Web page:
Let Me Show You How to Double Your Personal Productivity

Imagine what would happen to you if you doubled your personal productivity? How would that affect your work?

Have you ever finished your day and reflected on your lack of progress? You seem to have been busy all day yet achieved very little. Have you ever looked at your “to do” list and realized that it is longer than it was at the beginning of the day because nothing has been crossed off?

When you are managing a successful career or developing the business of your own, your time is in short supply and therefore invaluable. Your time is fixed. You can’t get any more. This means that you have to do all the things that you need to do in a fixed time frame. The clock doesn’t stop ticking. The secret is to make the best use of your time without working any harder. It is a case of personal management.

Logically speaking, the first step to better managing yourself in relation to time is to find out what you are currently doing.

· Measure how your time is being used.
· Check out how much of your time is being wasted.
· Who are the people that waste your time?
· What do they do?
· Can they be neutralized?
· How much of your precious time do you personally waste because of your work habits?

Keep a Time Log

You may say “I don’t have time to mess around doing that!” Keeping a time log is a very effective way to discover your current work habits. You’ll gain a tremendous amount of information about your use of time even after trying it for one day. It seems that once you start measuring what you are doing or what is happening to you, it creates a situation where you become conscious of your habits. Once this happens, you have the ability to examine them and if necessary, change them.

For one week keep a log of your activities. Record each activity as the day progresses. Throughout your day record the time whenever you start or stop any activity. You can use a stopwatch or put a timer on your desk. Be as detailed as possible in your time log.

Whenever your attention shifts from one thing to another, make a note of the diverting activity, no matter how trivial. This means that you will record all interruptions, noting their sources and reasons. Give as much detail as possible. Make a note on how much time you spent on each item. Set a priority for every single item. After a day, you will be able to see what proportion of your time was spent on high priority work.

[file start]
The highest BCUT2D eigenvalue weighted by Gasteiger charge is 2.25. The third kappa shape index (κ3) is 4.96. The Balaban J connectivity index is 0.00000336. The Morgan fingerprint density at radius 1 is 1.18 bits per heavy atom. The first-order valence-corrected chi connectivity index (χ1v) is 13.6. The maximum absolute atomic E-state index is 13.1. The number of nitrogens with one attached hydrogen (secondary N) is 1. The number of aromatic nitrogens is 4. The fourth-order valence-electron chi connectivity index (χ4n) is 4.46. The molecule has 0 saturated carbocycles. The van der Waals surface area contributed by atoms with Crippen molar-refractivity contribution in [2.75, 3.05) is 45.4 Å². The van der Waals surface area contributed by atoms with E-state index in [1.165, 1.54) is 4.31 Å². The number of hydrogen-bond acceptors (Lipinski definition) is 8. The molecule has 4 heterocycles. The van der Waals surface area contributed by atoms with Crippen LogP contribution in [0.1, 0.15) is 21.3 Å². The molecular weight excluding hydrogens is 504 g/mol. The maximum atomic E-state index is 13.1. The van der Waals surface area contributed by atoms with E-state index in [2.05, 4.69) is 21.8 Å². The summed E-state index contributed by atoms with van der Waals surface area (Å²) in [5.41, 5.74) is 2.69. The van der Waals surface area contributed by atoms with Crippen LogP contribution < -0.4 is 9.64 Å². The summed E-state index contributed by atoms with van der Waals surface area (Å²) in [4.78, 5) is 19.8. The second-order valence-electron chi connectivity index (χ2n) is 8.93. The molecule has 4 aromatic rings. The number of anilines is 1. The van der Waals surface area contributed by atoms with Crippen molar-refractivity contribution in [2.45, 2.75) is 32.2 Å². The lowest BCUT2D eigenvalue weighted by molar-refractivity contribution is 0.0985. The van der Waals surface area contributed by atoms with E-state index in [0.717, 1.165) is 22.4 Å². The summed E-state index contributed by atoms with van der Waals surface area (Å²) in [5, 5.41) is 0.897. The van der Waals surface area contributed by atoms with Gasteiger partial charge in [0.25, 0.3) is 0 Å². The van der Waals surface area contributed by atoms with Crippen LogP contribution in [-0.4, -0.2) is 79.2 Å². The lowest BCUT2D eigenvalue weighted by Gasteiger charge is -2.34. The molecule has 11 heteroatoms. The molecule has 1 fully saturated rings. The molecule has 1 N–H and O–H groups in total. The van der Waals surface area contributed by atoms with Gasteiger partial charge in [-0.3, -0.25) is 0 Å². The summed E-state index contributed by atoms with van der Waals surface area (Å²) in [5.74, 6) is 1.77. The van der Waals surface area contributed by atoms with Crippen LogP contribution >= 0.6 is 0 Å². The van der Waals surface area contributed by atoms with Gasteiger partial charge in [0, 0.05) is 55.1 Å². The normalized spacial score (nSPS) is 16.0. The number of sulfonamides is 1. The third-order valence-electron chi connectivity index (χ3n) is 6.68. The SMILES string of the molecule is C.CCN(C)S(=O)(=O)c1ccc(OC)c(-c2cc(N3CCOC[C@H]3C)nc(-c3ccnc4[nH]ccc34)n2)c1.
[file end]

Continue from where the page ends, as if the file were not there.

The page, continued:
Record your ideas on how you might have done things better. Write these comments as you go along. This reduces the chance of overlooking details.

Keep the time log close at hand. When you answer the phone, write down the phone call. When someone pokes their head in to make a comment or pass on information, reach over and jot it down on the log sheet.

Use abbreviations and shortcuts.

Show people by their initials.

Indicate interruptions with a big “X”.

For phone calls, use a letter “C” with an arrow pointing to the “C” for an incoming call and an arrow pointing away from it for your outgoing calls.

Each day go over the following points.

· Every time you shift your attention – log it. Be specific.
· If you note a 12 minute block as “Phone calls” you will not be able to tell if they were necessary or time wasters.
· Record everything.
· Do not skip over socialising or brief interruptions because they seem minor.

You are trying to determine how much of your total time is frittered away in such minor activities.

Note how much time you spend on interruptions, emails, reading blogs, web surfing, planning, phone calls, problem solving, research, filing, eating, drinking tea or coffee day-dreaming, doing meaningful work, going to the bathroom and thinking. If you get out of your chair, it probably means you need to make an entry in your time log. At the end of a typical day, I end up with around 80 log entries.

Warning:

Log your time as you go Don’t try to catch up at the end of the day.

When I first checked myself using a time log, I was astounded. Out of my 58 hour week I only did 13 hours productive work. As a self-employed consultant, this was my only source of my income. I soon changed the way I operated and managed myself differently.